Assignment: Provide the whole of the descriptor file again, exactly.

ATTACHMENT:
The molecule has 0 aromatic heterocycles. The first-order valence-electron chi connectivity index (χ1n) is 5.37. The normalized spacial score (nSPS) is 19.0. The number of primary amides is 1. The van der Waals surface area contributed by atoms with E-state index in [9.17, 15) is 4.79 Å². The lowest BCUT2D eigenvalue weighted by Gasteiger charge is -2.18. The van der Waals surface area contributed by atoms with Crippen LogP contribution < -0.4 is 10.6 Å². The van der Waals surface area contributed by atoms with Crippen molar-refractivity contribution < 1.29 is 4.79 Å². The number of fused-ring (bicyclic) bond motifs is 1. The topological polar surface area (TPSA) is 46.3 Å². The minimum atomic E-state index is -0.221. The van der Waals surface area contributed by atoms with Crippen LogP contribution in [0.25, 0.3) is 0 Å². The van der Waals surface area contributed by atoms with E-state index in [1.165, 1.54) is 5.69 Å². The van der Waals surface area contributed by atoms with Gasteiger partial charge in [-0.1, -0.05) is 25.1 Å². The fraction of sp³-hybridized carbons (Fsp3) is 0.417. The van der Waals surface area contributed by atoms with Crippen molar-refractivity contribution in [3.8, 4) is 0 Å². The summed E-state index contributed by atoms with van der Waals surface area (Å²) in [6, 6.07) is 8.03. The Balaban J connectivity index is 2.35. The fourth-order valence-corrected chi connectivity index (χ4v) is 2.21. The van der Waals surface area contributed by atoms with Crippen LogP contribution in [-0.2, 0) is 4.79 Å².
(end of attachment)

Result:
The molecule has 0 aromatic heterocycles. The first-order valence-electron chi connectivity index (χ1n) is 5.37. The normalized spacial score (nSPS) is 19.0. The number of primary amides is 1. The van der Waals surface area contributed by atoms with E-state index in [9.17, 15) is 4.79 Å². The lowest BCUT2D eigenvalue weighted by Gasteiger charge is -2.18. The van der Waals surface area contributed by atoms with Crippen LogP contribution < -0.4 is 10.6 Å². The van der Waals surface area contributed by atoms with Crippen molar-refractivity contribution < 1.29 is 4.79 Å². The number of fused-ring (bicyclic) bond motifs is 1. The topological polar surface area (TPSA) is 46.3 Å². The minimum atomic E-state index is -0.221. The van der Waals surface area contributed by atoms with Crippen LogP contribution in [0.25, 0.3) is 0 Å². The van der Waals surface area contributed by atoms with E-state index in [1.165, 1.54) is 5.69 Å². The van der Waals surface area contributed by atoms with Gasteiger partial charge in [-0.1, -0.05) is 25.1 Å². The fraction of sp³-hybridized carbons (Fsp3) is 0.417. The van der Waals surface area contributed by atoms with Crippen molar-refractivity contribution in [3.8, 4) is 0 Å². The summed E-state index contributed by atoms with van der Waals surface area (Å²) in [6, 6.07) is 8.03. The Balaban J connectivity index is 2.35. The fourth-order valence-corrected chi connectivity index (χ4v) is 2.21. The van der Waals surface area contributed by atoms with Crippen LogP contribution in [-0.2, 0) is 4.79 Å².